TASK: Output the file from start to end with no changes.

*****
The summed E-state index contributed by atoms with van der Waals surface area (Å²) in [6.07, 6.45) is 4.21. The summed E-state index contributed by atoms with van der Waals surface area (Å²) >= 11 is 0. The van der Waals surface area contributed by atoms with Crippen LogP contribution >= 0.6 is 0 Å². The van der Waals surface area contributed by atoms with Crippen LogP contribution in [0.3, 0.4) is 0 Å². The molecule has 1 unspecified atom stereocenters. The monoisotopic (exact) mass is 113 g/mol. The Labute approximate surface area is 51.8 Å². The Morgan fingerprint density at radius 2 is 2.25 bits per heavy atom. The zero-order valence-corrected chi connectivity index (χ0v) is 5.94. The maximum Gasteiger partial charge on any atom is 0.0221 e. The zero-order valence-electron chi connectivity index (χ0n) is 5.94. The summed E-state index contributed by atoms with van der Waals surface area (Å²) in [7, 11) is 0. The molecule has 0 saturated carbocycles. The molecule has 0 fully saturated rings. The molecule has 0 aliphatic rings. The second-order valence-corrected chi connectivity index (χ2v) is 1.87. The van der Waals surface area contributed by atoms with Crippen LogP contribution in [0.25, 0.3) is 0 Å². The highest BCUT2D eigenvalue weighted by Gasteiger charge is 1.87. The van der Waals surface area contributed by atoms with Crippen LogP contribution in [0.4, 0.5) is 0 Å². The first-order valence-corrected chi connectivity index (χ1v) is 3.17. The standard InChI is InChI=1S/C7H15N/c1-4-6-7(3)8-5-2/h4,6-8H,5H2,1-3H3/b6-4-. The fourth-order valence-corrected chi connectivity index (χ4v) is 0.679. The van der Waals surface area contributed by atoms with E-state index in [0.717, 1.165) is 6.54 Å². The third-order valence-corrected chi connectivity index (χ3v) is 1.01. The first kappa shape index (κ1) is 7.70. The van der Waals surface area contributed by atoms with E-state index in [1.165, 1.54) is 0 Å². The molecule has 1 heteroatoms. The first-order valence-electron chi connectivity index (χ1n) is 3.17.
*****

The summed E-state index contributed by atoms with van der Waals surface area (Å²) in [6.07, 6.45) is 4.21. The summed E-state index contributed by atoms with van der Waals surface area (Å²) >= 11 is 0. The van der Waals surface area contributed by atoms with Crippen LogP contribution >= 0.6 is 0 Å². The van der Waals surface area contributed by atoms with Crippen LogP contribution in [0.3, 0.4) is 0 Å². The molecule has 1 unspecified atom stereocenters. The monoisotopic (exact) mass is 113 g/mol. The Labute approximate surface area is 51.8 Å². The Morgan fingerprint density at radius 2 is 2.25 bits per heavy atom. The zero-order valence-corrected chi connectivity index (χ0v) is 5.94. The maximum Gasteiger partial charge on any atom is 0.0221 e. The zero-order valence-electron chi connectivity index (χ0n) is 5.94. The summed E-state index contributed by atoms with van der Waals surface area (Å²) in [7, 11) is 0. The molecule has 0 saturated carbocycles. The molecule has 0 fully saturated rings. The molecule has 0 aliphatic rings. The second-order valence-corrected chi connectivity index (χ2v) is 1.87. The van der Waals surface area contributed by atoms with Crippen LogP contribution in [0.25, 0.3) is 0 Å². The highest BCUT2D eigenvalue weighted by Gasteiger charge is 1.87. The van der Waals surface area contributed by atoms with Crippen LogP contribution in [0.4, 0.5) is 0 Å². The first-order valence-corrected chi connectivity index (χ1v) is 3.17. The standard InChI is InChI=1S/C7H15N/c1-4-6-7(3)8-5-2/h4,6-8H,5H2,1-3H3/b6-4-. The fourth-order valence-corrected chi connectivity index (χ4v) is 0.679. The van der Waals surface area contributed by atoms with E-state index in [0.717, 1.165) is 6.54 Å². The third-order valence-corrected chi connectivity index (χ3v) is 1.01. The first kappa shape index (κ1) is 7.70. The van der Waals surface area contributed by atoms with E-state index in [1.165, 1.54) is 0 Å². The molecule has 1 heteroatoms. The first-order valence-electron chi connectivity index (χ1n) is 3.17.